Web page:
El Capris from Marv Goldberg's R&B Notebook
The El Capris first got together in the city's Hill District in 1954. It seemed like half the Hill's junior high population was singing for them - there were seven members, all either 13 or 14 years old.
They were Eddie Jackson (lead tenor), James Scott (first tenor), Theodore McCrary (second tenor), Leon Gray (baritone), William Germany (baritone and conga drums), Larry Hill (bass), and James Ward (bass and bongos). They modeled their style after the Five Royales, Ravens, Clovers, and Ink Spots, more R&B than doo-wop.
They called themselves the El Capris because they thought it was the sexy Spanish version of "The Bluebirds," their original choice. Actually, "Capri" isn't even a Spanish word. We checked the dictionary; the Bluebirds translate as "Los Azulejo", a terribly tongue-twisting title for a Pittsburgh act.
But hey, El Capris it was, and it worked fine for them, even if it drove their Spanish teacher into fits of apoplexy.
The group broke out when they won a school talent contest on July 4th, 1955, earning a singing session with Bullseye Records owner Woody Henderling in New York City.
Henderling signed the El Capris on the spot, and they returned to Pittsburgh to cut their first single, "Shimmy Shimmy Ko Ko Wop," b/w "Oh, But She Did" (Bullseye 102) at Porky's WHOD Studio. They wrote the A side, and the B side was a cover of an Opals tune.
Released in March of 1956, the record flopped nationally, though it did score locally on both sides of the vinyl. Pittsburgh jocks did love B sides, and were never shy about turning a record over.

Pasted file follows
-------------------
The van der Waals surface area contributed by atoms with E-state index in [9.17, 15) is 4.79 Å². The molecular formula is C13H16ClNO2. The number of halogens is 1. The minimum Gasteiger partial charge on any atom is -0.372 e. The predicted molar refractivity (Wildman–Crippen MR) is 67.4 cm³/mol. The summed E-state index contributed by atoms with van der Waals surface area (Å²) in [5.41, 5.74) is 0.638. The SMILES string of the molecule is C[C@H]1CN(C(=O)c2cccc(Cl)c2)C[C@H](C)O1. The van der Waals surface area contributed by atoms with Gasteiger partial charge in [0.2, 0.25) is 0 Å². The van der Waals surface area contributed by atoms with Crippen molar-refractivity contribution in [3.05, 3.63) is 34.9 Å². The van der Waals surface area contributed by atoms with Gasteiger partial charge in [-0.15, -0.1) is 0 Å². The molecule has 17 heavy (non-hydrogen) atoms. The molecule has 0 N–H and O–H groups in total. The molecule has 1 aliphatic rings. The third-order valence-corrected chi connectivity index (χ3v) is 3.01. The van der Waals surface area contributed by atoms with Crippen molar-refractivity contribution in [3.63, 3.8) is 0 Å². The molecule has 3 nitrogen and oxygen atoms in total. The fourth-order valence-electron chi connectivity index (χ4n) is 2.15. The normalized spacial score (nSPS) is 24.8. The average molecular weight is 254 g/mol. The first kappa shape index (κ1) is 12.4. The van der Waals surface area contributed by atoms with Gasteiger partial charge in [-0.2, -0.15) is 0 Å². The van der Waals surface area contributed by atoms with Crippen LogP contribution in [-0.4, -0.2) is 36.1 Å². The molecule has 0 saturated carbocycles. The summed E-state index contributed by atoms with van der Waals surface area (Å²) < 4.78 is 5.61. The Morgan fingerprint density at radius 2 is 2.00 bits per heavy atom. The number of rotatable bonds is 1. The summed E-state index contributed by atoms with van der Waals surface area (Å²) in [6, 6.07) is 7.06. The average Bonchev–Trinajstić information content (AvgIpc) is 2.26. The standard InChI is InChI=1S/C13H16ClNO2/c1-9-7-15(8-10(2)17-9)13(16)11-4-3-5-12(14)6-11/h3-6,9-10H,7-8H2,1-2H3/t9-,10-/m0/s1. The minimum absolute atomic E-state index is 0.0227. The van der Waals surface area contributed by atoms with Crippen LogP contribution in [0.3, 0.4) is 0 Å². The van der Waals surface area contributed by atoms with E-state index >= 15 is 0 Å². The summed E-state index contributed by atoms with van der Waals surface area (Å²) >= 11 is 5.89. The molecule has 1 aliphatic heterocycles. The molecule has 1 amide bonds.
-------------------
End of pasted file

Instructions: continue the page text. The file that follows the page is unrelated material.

The group skipped to Joe Averbach's local label Fee Bee for their follow-up, 1957's "Your Star" b/w "Dance All Night" and "To Live Again" (there were alternate pressings with different flip sides, with both versions issued as Fee Bee 216).
Averbach pushed the disc hard, and had the El Capris appear at the Apollo Theatre, the Uptown, and the Trianon, along with all the local spots, but the record went belly-up.
After a third single, "Safari" b/w "Quit Pulling My Woman" - which wasn't even performed by the group, although it was credited to them on the label - (Ring-O 308, a Fee Bee affiliate), they left Averbach.
The El Capris began to spin apart. The problem wasn't local fame. They were a hot draw at the area clubs, and popular on the eastern tours. But between no hit recordings and coming of age, the wheels began to fall off the El Capris.
By 1958 only McCrary, Gray, and Germany remained from the original seven, but they soldiered on, adding first tenor Percy Wharton and bass Sam Askue to cut "Ivy League Clean" b/w "They're Always Laughing At Me" (Paris 525). Like the other records, it went nowhere fast, though the B side did get some Tri-State love.
The El Capris never recorded after that (not from lack of effort; apparently they couldn't sweet talk any labels into giving them studio time), but the group continued playing the East Coast nightclub circuit until they finally broke up in 1970.
Eddie Jackson went on to Philly, where he sang with Brenda and the Tabulations ("Dry Your Eyes"). Larry Hill became a craftsman and sculptor, and passed away in 2004. The rest scattered with the wind so far as Old Mon can tell.
A quarter century later, co-founders Germany and Jackson played a series of revival showcases launched by a come-back concert at Donna's Carousel Lounge on May 14, 1994. They were back.
The El Capris revamped the roster with second tenor Shane Plummer (who is active in the SOUL - Save Our Unique Legacy - club, whose members are trying to preserve the history of black music) and bass Doc Battle. They're still making music, performing the occasional local gig on the Pittsburgh oldies circuit.
The history of the El Capris is well told in Marv Goldberg's R&B Notebook.
"Oh, But She Did - El Capris